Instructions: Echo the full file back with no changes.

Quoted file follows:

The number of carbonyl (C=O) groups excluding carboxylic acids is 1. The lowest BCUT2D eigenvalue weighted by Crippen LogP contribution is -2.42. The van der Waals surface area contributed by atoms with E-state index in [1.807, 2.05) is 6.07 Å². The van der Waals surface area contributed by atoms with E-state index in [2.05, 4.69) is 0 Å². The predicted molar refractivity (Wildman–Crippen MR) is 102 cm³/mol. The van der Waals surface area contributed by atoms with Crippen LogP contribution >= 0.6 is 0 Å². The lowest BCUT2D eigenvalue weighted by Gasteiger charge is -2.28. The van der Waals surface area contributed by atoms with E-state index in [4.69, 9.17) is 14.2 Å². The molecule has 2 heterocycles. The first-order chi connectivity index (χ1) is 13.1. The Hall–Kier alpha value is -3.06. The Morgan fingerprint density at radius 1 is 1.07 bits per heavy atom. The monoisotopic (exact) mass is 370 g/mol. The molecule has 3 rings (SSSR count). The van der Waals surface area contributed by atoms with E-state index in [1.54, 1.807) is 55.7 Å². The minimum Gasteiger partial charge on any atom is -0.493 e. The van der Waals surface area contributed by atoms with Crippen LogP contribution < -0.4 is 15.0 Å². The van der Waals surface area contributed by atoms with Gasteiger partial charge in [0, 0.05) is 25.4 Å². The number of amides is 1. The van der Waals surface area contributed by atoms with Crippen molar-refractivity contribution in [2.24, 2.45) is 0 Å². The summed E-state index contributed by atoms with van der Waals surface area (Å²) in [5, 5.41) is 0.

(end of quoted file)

The number of carbonyl (C=O) groups excluding carboxylic acids is 1. The lowest BCUT2D eigenvalue weighted by Crippen LogP contribution is -2.42. The van der Waals surface area contributed by atoms with E-state index in [1.807, 2.05) is 6.07 Å². The van der Waals surface area contributed by atoms with E-state index in [2.05, 4.69) is 0 Å². The predicted molar refractivity (Wildman–Crippen MR) is 102 cm³/mol. The van der Waals surface area contributed by atoms with Crippen LogP contribution >= 0.6 is 0 Å². The lowest BCUT2D eigenvalue weighted by Gasteiger charge is -2.28. The van der Waals surface area contributed by atoms with E-state index in [4.69, 9.17) is 14.2 Å². The molecule has 2 heterocycles. The first-order chi connectivity index (χ1) is 13.1. The Hall–Kier alpha value is -3.06. The Morgan fingerprint density at radius 1 is 1.07 bits per heavy atom. The monoisotopic (exact) mass is 370 g/mol. The molecule has 3 rings (SSSR count). The van der Waals surface area contributed by atoms with E-state index in [1.54, 1.807) is 55.7 Å². The minimum Gasteiger partial charge on any atom is -0.493 e. The van der Waals surface area contributed by atoms with Crippen LogP contribution < -0.4 is 15.0 Å². The van der Waals surface area contributed by atoms with Gasteiger partial charge in [0, 0.05) is 25.4 Å². The number of amides is 1. The van der Waals surface area contributed by atoms with Crippen molar-refractivity contribution in [2.24, 2.45) is 0 Å². The summed E-state index contributed by atoms with van der Waals surface area (Å²) in [5, 5.41) is 0.